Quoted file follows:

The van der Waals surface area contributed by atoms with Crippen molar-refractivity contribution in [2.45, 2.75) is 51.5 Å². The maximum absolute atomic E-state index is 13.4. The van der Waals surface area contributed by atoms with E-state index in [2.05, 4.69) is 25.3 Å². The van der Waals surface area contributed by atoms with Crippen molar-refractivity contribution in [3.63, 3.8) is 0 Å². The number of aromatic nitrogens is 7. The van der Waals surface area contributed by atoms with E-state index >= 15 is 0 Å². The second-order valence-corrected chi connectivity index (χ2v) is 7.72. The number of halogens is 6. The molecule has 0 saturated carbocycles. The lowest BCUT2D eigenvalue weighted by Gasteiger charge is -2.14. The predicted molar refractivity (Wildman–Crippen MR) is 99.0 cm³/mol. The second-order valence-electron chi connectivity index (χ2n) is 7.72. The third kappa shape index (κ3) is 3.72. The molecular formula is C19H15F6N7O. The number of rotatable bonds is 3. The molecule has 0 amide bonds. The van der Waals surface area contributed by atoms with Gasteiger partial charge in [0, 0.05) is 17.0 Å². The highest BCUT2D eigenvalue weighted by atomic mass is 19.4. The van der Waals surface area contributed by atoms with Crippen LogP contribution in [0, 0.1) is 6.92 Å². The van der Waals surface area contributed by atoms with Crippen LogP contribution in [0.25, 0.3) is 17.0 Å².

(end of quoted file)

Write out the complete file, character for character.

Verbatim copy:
The van der Waals surface area contributed by atoms with Crippen molar-refractivity contribution in [2.45, 2.75) is 51.5 Å². The maximum absolute atomic E-state index is 13.4. The van der Waals surface area contributed by atoms with E-state index in [2.05, 4.69) is 25.3 Å². The van der Waals surface area contributed by atoms with Crippen molar-refractivity contribution in [3.63, 3.8) is 0 Å². The number of aromatic nitrogens is 7. The van der Waals surface area contributed by atoms with E-state index >= 15 is 0 Å². The second-order valence-corrected chi connectivity index (χ2v) is 7.72. The number of halogens is 6. The molecule has 0 saturated carbocycles. The lowest BCUT2D eigenvalue weighted by Gasteiger charge is -2.14. The predicted molar refractivity (Wildman–Crippen MR) is 99.0 cm³/mol. The second-order valence-electron chi connectivity index (χ2n) is 7.72. The third kappa shape index (κ3) is 3.72. The molecular formula is C19H15F6N7O. The number of rotatable bonds is 3. The molecule has 0 amide bonds. The van der Waals surface area contributed by atoms with Gasteiger partial charge in [0, 0.05) is 17.0 Å². The highest BCUT2D eigenvalue weighted by atomic mass is 19.4. The van der Waals surface area contributed by atoms with Crippen LogP contribution in [0, 0.1) is 6.92 Å². The van der Waals surface area contributed by atoms with Crippen LogP contribution in [0.25, 0.3) is 17.0 Å².